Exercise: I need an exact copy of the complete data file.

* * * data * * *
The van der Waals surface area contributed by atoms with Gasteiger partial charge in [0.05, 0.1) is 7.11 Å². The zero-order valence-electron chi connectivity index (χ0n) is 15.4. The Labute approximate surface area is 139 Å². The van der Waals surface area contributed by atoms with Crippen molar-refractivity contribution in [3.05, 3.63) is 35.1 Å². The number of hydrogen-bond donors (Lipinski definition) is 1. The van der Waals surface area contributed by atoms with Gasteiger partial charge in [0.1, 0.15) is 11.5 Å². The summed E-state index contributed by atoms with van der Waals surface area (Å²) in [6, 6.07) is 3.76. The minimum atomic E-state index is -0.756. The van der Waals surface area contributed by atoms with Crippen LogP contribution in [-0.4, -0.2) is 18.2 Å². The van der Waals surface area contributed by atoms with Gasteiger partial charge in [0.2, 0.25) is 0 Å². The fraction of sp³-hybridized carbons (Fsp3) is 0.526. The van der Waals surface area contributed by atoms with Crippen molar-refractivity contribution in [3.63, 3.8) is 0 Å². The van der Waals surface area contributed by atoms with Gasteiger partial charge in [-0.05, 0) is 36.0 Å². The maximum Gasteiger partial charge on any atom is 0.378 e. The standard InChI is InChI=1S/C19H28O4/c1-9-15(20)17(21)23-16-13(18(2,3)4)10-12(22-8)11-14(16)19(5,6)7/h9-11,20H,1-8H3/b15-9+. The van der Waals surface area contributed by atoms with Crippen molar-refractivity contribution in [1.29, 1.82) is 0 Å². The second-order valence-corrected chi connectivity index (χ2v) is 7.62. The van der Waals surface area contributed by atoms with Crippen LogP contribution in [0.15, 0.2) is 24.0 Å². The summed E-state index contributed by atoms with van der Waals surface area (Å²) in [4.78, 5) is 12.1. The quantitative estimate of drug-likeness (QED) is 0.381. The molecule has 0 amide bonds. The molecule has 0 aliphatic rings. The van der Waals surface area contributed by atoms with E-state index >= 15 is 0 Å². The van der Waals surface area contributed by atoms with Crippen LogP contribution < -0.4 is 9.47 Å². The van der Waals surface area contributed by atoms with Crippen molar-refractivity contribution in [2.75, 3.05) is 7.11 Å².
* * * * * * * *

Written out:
The van der Waals surface area contributed by atoms with Gasteiger partial charge in [0.05, 0.1) is 7.11 Å². The zero-order valence-electron chi connectivity index (χ0n) is 15.4. The Labute approximate surface area is 139 Å². The van der Waals surface area contributed by atoms with Crippen molar-refractivity contribution in [3.05, 3.63) is 35.1 Å². The number of hydrogen-bond donors (Lipinski definition) is 1. The van der Waals surface area contributed by atoms with Gasteiger partial charge in [0.1, 0.15) is 11.5 Å². The summed E-state index contributed by atoms with van der Waals surface area (Å²) in [6, 6.07) is 3.76. The minimum atomic E-state index is -0.756. The van der Waals surface area contributed by atoms with Crippen LogP contribution in [-0.4, -0.2) is 18.2 Å². The van der Waals surface area contributed by atoms with Gasteiger partial charge in [0.2, 0.25) is 0 Å². The fraction of sp³-hybridized carbons (Fsp3) is 0.526. The van der Waals surface area contributed by atoms with Crippen molar-refractivity contribution in [3.63, 3.8) is 0 Å². The van der Waals surface area contributed by atoms with Gasteiger partial charge in [-0.05, 0) is 36.0 Å². The maximum Gasteiger partial charge on any atom is 0.378 e. The standard InChI is InChI=1S/C19H28O4/c1-9-15(20)17(21)23-16-13(18(2,3)4)10-12(22-8)11-14(16)19(5,6)7/h9-11,20H,1-8H3/b15-9+. The van der Waals surface area contributed by atoms with Crippen molar-refractivity contribution in [1.29, 1.82) is 0 Å². The second-order valence-corrected chi connectivity index (χ2v) is 7.62. The van der Waals surface area contributed by atoms with Crippen LogP contribution in [0.15, 0.2) is 24.0 Å². The summed E-state index contributed by atoms with van der Waals surface area (Å²) in [4.78, 5) is 12.1. The quantitative estimate of drug-likeness (QED) is 0.381. The molecule has 0 amide bonds. The molecule has 0 aliphatic rings. The van der Waals surface area contributed by atoms with E-state index >= 15 is 0 Å². The van der Waals surface area contributed by atoms with Crippen LogP contribution < -0.4 is 9.47 Å². The van der Waals surface area contributed by atoms with Crippen molar-refractivity contribution in [2.75, 3.05) is 7.11 Å².